"Cinema is the most beautiful fraud in the whole world."- Jean-Luc Godard
"When a French-born film director and an acknowledged pioneer of radical new wave cinema, Jean-Luc Godard says this, I mentally prepare myself to be readily submitted to this beautiful fraud as I finish my registration at the 70th Festival de Cannes in the very first half."
"It's one day before the Opening Ceremony, and the venue displays an unusual spectacle of groundwork and exact composition of traditional positioning of the festival. Ultra glamorous and still classy, the entire Cannes township looks like one mega ramp with almost everyone walking with their forbidding style quotient," reports Girish Wankhede, the Indian Distribution Consultant and founder of entity one entertainment solutions for WittyFeed. He'll bring us the quickest and engaging updates about our favourite celebrities and things that matter to us, straightly from Cannes.
Let's have a look!
I walk with an acquired poise of a new energy pill called 'Baahubali: The Conclusion' and look around the establishment. Super enthusiastic and upbeat, I try to figure out if we have something to celebrate this year in Cannes. To my dismay, I gather that we don't have any entry in the official selection of screenings, leave the Competition or even Uncertain Regards.
At first, it was Vikramaditya Motwane's directorial debut film, Udaan, which was selected to be screened at Cannes Film Festival 2010 in the Un Certain Regard section.
In the same way, the directorial debut film by Neeraj Ghaywan, Masaan, was premiered at 2015 Cannes Film Festival. How can we forget that memorable moment, it had won two awards, FIPRESCI, International Jury of Film Critics prize and Promising Future prize in the Un Certain Regard section.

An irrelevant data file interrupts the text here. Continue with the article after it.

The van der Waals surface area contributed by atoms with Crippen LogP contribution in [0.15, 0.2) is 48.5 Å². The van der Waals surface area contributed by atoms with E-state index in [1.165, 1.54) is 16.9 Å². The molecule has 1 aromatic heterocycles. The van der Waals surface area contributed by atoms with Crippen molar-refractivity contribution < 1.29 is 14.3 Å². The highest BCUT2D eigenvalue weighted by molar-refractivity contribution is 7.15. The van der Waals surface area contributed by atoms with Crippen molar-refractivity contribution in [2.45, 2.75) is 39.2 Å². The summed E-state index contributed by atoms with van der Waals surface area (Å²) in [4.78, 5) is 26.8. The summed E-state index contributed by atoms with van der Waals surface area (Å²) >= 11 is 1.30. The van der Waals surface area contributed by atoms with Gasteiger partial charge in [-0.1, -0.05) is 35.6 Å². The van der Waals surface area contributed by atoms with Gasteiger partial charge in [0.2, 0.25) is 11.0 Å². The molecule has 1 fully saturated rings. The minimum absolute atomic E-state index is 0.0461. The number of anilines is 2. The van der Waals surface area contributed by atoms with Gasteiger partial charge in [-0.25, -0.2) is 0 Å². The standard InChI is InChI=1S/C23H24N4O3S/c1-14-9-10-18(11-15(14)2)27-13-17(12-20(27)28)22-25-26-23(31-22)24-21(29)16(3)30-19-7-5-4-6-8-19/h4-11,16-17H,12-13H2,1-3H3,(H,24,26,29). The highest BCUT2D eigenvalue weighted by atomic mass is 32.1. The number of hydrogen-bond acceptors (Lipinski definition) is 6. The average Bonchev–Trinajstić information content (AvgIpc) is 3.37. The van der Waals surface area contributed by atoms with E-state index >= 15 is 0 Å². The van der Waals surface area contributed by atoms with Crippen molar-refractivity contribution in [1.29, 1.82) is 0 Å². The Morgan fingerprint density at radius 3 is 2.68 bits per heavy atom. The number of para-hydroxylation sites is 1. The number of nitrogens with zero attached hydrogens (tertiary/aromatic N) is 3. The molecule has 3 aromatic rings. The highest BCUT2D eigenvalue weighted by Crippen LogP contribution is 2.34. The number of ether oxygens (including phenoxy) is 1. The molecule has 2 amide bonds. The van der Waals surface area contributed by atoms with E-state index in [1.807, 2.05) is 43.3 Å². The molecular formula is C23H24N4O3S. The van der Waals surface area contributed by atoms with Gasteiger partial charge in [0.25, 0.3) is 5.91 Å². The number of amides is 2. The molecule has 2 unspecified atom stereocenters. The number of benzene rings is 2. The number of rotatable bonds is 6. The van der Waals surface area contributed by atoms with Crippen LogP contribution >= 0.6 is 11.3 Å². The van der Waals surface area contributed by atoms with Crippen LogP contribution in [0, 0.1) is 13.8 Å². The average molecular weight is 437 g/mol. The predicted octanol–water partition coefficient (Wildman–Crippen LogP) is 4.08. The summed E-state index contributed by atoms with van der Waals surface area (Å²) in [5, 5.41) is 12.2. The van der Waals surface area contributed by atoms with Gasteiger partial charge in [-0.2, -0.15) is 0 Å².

Yes, we do have one short film made by Pune's FTII graduate, Payal Kapadia as the sole Indian film in the official selection. The selected film is one of the 16 entries that got selected out of odd 2,600 short films submitted in Cinefondation Competition for Film schools across the world.
And it's a sad picture to see here. We do argue that we don't need Cannes to acknowledge our Indian Films, but in the dark down there all of us know how hollow we sound. We understand how we adore Oscars and how we fall for Palme d'Or every year. We aspire to be there, and there is nothing to be ashamed of.
The way we hastily claim that Baahubali is our answer to Gladiator and The Lord of the Rings, we also at least should now agree to the fact that that we don't produce a single film to be represented in Cannes or Oscars. Our journalist friends and filmmakers come here every year to admire world cinema and cut corners when are asked about quality Indian films.
We need to buckle up our senses, the Independent Cinema has always been innovative and representative in the real sense, and the Majidi and Almodovar have proved it over and over again.
We have almost reached there. Angamaly Diaries is one excellent example. We just have to score now. We can't wait forever at the tip of the cliff waiting for a 'muhurat' to take a leap.
One senior bureaucrat who just landed from Delhi for the festival broke the news that he specifically wrote to the Honourable Prime Minister that we don't need any minister flying down here as we don't have any cinema to talk about, leave screening.
He adds further that "The Prime Minister has agreed and the trip of Minister is cancelled. It's better we don't discuss Pather Panchali and Satyajit Ray anymore. With due respect to him and all, we need our current Cinema to look better and seen better at better platforms."
But, are we going to put fire on the screening day as well? Only time can tell.